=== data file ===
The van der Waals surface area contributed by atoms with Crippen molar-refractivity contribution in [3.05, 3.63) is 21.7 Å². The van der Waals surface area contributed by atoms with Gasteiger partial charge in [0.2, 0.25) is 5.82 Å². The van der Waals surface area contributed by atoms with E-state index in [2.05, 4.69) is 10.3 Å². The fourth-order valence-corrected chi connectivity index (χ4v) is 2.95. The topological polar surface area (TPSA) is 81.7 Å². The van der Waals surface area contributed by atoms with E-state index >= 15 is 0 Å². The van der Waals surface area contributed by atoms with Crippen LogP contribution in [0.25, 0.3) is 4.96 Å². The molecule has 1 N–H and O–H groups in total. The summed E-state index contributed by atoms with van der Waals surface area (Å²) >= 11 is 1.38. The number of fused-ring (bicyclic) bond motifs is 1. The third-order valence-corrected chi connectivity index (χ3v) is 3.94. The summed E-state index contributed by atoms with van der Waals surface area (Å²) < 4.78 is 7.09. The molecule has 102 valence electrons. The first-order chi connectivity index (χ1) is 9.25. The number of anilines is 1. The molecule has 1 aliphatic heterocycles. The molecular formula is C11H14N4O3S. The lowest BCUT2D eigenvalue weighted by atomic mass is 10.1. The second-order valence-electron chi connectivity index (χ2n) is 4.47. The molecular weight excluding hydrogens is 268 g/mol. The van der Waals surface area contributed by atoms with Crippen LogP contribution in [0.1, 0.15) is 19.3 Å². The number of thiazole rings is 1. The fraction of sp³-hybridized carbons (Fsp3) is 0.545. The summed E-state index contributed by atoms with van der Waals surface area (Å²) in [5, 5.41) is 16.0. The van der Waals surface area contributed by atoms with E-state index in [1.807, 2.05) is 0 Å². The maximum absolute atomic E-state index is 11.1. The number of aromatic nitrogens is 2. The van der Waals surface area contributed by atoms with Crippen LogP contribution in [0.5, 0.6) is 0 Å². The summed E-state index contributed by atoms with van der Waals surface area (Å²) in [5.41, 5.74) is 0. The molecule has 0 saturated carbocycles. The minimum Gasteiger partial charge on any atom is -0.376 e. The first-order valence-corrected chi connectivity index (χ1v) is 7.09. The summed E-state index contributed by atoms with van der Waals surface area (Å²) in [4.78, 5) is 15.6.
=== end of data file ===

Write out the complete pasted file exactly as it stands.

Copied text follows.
The van der Waals surface area contributed by atoms with Crippen molar-refractivity contribution in [3.05, 3.63) is 21.7 Å². The van der Waals surface area contributed by atoms with Gasteiger partial charge in [0.2, 0.25) is 5.82 Å². The van der Waals surface area contributed by atoms with E-state index in [2.05, 4.69) is 10.3 Å². The fourth-order valence-corrected chi connectivity index (χ4v) is 2.95. The topological polar surface area (TPSA) is 81.7 Å². The van der Waals surface area contributed by atoms with E-state index >= 15 is 0 Å². The van der Waals surface area contributed by atoms with Crippen LogP contribution in [0.25, 0.3) is 4.96 Å². The molecule has 1 N–H and O–H groups in total. The summed E-state index contributed by atoms with van der Waals surface area (Å²) >= 11 is 1.38. The number of fused-ring (bicyclic) bond motifs is 1. The third-order valence-corrected chi connectivity index (χ3v) is 3.94. The summed E-state index contributed by atoms with van der Waals surface area (Å²) < 4.78 is 7.09. The molecule has 102 valence electrons. The first-order chi connectivity index (χ1) is 9.25. The number of anilines is 1. The molecule has 1 aliphatic heterocycles. The molecular formula is C11H14N4O3S. The lowest BCUT2D eigenvalue weighted by atomic mass is 10.1. The second-order valence-electron chi connectivity index (χ2n) is 4.47. The molecular weight excluding hydrogens is 268 g/mol. The van der Waals surface area contributed by atoms with Crippen LogP contribution in [0.1, 0.15) is 19.3 Å². The number of thiazole rings is 1. The fraction of sp³-hybridized carbons (Fsp3) is 0.545. The summed E-state index contributed by atoms with van der Waals surface area (Å²) in [5, 5.41) is 16.0. The van der Waals surface area contributed by atoms with E-state index in [1.807, 2.05) is 0 Å². The maximum absolute atomic E-state index is 11.1. The number of aromatic nitrogens is 2. The van der Waals surface area contributed by atoms with Crippen LogP contribution in [0.5, 0.6) is 0 Å². The summed E-state index contributed by atoms with van der Waals surface area (Å²) in [5.41, 5.74) is 0. The molecule has 0 saturated carbocycles. The minimum Gasteiger partial charge on any atom is -0.376 e. The first-order valence-corrected chi connectivity index (χ1v) is 7.09. The summed E-state index contributed by atoms with van der Waals surface area (Å²) in [4.78, 5) is 15.6.